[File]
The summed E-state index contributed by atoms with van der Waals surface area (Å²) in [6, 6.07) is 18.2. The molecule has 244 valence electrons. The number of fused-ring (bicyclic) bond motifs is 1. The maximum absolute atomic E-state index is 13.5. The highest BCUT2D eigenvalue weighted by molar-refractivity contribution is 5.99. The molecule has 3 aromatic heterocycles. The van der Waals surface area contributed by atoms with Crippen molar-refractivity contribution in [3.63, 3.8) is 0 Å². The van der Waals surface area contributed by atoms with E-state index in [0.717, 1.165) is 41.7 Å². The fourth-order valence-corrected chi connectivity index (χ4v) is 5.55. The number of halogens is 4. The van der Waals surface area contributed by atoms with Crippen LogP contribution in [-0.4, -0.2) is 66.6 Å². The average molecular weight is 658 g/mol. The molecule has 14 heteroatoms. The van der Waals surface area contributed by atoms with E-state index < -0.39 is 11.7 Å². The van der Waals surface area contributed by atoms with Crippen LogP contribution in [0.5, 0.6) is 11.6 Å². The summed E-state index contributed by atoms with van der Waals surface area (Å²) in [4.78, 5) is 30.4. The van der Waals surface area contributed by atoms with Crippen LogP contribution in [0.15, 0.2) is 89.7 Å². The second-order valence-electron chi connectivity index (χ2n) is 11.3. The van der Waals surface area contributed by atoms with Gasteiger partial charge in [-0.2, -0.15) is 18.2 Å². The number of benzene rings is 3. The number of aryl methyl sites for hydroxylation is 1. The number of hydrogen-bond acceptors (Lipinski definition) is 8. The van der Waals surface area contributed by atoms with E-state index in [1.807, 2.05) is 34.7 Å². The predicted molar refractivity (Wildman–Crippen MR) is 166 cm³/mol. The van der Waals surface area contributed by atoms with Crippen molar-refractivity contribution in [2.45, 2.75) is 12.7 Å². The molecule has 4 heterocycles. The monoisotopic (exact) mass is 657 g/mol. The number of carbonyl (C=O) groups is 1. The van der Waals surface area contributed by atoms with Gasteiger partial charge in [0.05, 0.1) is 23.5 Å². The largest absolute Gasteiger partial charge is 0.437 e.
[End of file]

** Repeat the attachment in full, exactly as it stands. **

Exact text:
The summed E-state index contributed by atoms with van der Waals surface area (Å²) in [6, 6.07) is 18.2. The molecule has 244 valence electrons. The number of fused-ring (bicyclic) bond motifs is 1. The maximum absolute atomic E-state index is 13.5. The highest BCUT2D eigenvalue weighted by molar-refractivity contribution is 5.99. The molecule has 3 aromatic heterocycles. The van der Waals surface area contributed by atoms with Crippen molar-refractivity contribution in [3.63, 3.8) is 0 Å². The van der Waals surface area contributed by atoms with E-state index in [0.717, 1.165) is 41.7 Å². The fourth-order valence-corrected chi connectivity index (χ4v) is 5.55. The number of halogens is 4. The van der Waals surface area contributed by atoms with Crippen LogP contribution in [-0.4, -0.2) is 66.6 Å². The average molecular weight is 658 g/mol. The molecule has 14 heteroatoms. The van der Waals surface area contributed by atoms with E-state index < -0.39 is 11.7 Å². The van der Waals surface area contributed by atoms with Crippen LogP contribution in [0.5, 0.6) is 11.6 Å². The summed E-state index contributed by atoms with van der Waals surface area (Å²) in [4.78, 5) is 30.4. The van der Waals surface area contributed by atoms with Crippen LogP contribution in [0.15, 0.2) is 89.7 Å². The second-order valence-electron chi connectivity index (χ2n) is 11.3. The van der Waals surface area contributed by atoms with Gasteiger partial charge in [-0.2, -0.15) is 18.2 Å². The number of benzene rings is 3. The number of aryl methyl sites for hydroxylation is 1. The number of hydrogen-bond acceptors (Lipinski definition) is 8. The van der Waals surface area contributed by atoms with E-state index in [1.807, 2.05) is 34.7 Å². The predicted molar refractivity (Wildman–Crippen MR) is 166 cm³/mol. The van der Waals surface area contributed by atoms with Crippen molar-refractivity contribution in [2.45, 2.75) is 12.7 Å². The molecule has 4 heterocycles. The monoisotopic (exact) mass is 657 g/mol. The number of carbonyl (C=O) groups is 1. The van der Waals surface area contributed by atoms with Gasteiger partial charge in [0.05, 0.1) is 23.5 Å². The largest absolute Gasteiger partial charge is 0.437 e.